Abbey Renner dead and Obituary – Student at Oklahoma State University College of Osteopathic Medicine

Student at Oklahoma State University College of Osteopathic Medicine

Second year medical student at Oklahoma State University College of Osteopathic Medicine. Graduate from Oklahoma City University (B.S. Biomedical Science, 2019).

Nunnery Renner is a second-year clinical student at OSU-COM and received the Albert Schweitzer scholarship. Her expanded career is to dispatch diabetes school courses at Xavier Medical Clinic, a free facility for uninsured patients.

A few years ago, Abbey Renner, a man very close to the clinical substitute, was determined to have diabetes.

“After they made up their minds, I watched them change their lifestyles and take control of their health,” said Rainer, a second-year clinical student at the Oklahoma State University School of Osteopathic Medicine. “I can feel that they are happy for their unremitting efforts. I am motivated and motivated to continue to live a better lifestyle and set an example for others, just like me.”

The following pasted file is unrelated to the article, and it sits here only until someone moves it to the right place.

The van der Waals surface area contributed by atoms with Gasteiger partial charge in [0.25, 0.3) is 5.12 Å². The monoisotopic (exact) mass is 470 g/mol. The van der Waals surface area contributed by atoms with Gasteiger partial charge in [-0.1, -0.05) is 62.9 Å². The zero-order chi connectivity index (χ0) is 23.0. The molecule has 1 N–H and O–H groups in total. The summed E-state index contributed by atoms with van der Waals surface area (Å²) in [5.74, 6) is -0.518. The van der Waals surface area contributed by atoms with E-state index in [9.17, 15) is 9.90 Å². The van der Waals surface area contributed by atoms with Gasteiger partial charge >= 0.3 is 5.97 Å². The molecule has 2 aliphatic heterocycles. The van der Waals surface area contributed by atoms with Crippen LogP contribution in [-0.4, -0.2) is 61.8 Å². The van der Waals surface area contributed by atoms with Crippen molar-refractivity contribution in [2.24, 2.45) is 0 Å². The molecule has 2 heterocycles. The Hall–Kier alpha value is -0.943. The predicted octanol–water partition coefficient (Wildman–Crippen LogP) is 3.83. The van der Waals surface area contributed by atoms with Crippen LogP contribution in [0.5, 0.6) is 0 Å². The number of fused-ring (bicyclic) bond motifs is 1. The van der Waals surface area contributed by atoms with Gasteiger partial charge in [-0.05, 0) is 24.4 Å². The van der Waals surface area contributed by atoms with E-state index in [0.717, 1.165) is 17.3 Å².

After discovering the main goals of the association, she became enthusiastic about the Albert Schweitzer scholarship program, and the program was in line with her local benefits through help and initiative.

“I am sure that applying my own capabilities and information in the design of the Schweitzer program will provide me with the tools that I should effectively serve underserved people,” she said.

Renner’s long-term project plans to address the high incidence of diabetes among adults in the Tulsa population by dispatching and offering repeated diabetes instruction courses at Xavier Medical Clinic.

“The teaching curriculum will be zero in terms of practical work, food and drug compliance. Finally, the goal of this task is to teach members about diabetes, and involve them in dealing with diabetes and working to improve their happiness and personal satisfaction. What does it mean for their lives,” she said.

“Even if diabetes is normal and expensive, with better training and management, people with diabetes can live longer and better lives and reduce the risk of difficulties.”

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